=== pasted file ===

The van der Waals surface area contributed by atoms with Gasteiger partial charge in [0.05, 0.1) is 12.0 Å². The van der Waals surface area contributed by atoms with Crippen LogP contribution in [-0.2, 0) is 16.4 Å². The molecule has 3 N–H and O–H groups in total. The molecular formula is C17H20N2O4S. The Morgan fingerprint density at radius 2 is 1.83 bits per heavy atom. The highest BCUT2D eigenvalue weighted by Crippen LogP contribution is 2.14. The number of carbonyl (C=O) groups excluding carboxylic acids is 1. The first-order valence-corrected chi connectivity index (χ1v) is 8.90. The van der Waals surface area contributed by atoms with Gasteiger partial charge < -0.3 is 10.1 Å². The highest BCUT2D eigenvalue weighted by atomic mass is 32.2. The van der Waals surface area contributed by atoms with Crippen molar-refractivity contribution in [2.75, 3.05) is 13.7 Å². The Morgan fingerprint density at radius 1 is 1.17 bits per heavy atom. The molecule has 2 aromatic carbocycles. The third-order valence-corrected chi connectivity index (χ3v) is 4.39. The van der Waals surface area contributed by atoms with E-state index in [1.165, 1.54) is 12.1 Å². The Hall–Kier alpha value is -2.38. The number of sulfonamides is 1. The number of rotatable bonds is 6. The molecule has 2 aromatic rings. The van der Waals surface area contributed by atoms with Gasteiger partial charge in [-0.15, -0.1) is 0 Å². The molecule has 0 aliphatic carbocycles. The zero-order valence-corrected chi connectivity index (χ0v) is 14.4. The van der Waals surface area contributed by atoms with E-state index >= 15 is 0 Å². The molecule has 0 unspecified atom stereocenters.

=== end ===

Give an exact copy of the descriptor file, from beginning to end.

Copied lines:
The van der Waals surface area contributed by atoms with Gasteiger partial charge in [0.05, 0.1) is 12.0 Å². The van der Waals surface area contributed by atoms with Crippen LogP contribution in [-0.2, 0) is 16.4 Å². The molecule has 3 N–H and O–H groups in total. The molecular formula is C17H20N2O4S. The Morgan fingerprint density at radius 2 is 1.83 bits per heavy atom. The highest BCUT2D eigenvalue weighted by Crippen LogP contribution is 2.14. The number of carbonyl (C=O) groups excluding carboxylic acids is 1. The first-order valence-corrected chi connectivity index (χ1v) is 8.90. The van der Waals surface area contributed by atoms with Gasteiger partial charge < -0.3 is 10.1 Å². The highest BCUT2D eigenvalue weighted by atomic mass is 32.2. The van der Waals surface area contributed by atoms with Crippen molar-refractivity contribution in [2.75, 3.05) is 13.7 Å². The Morgan fingerprint density at radius 1 is 1.17 bits per heavy atom. The molecule has 2 aromatic carbocycles. The third-order valence-corrected chi connectivity index (χ3v) is 4.39. The van der Waals surface area contributed by atoms with E-state index in [1.165, 1.54) is 12.1 Å². The Hall–Kier alpha value is -2.38. The number of sulfonamides is 1. The number of rotatable bonds is 6. The molecule has 2 aromatic rings. The van der Waals surface area contributed by atoms with Gasteiger partial charge in [-0.15, -0.1) is 0 Å². The molecule has 0 aliphatic carbocycles. The zero-order valence-corrected chi connectivity index (χ0v) is 14.4. The van der Waals surface area contributed by atoms with E-state index >= 15 is 0 Å². The molecule has 0 unspecified atom stereocenters.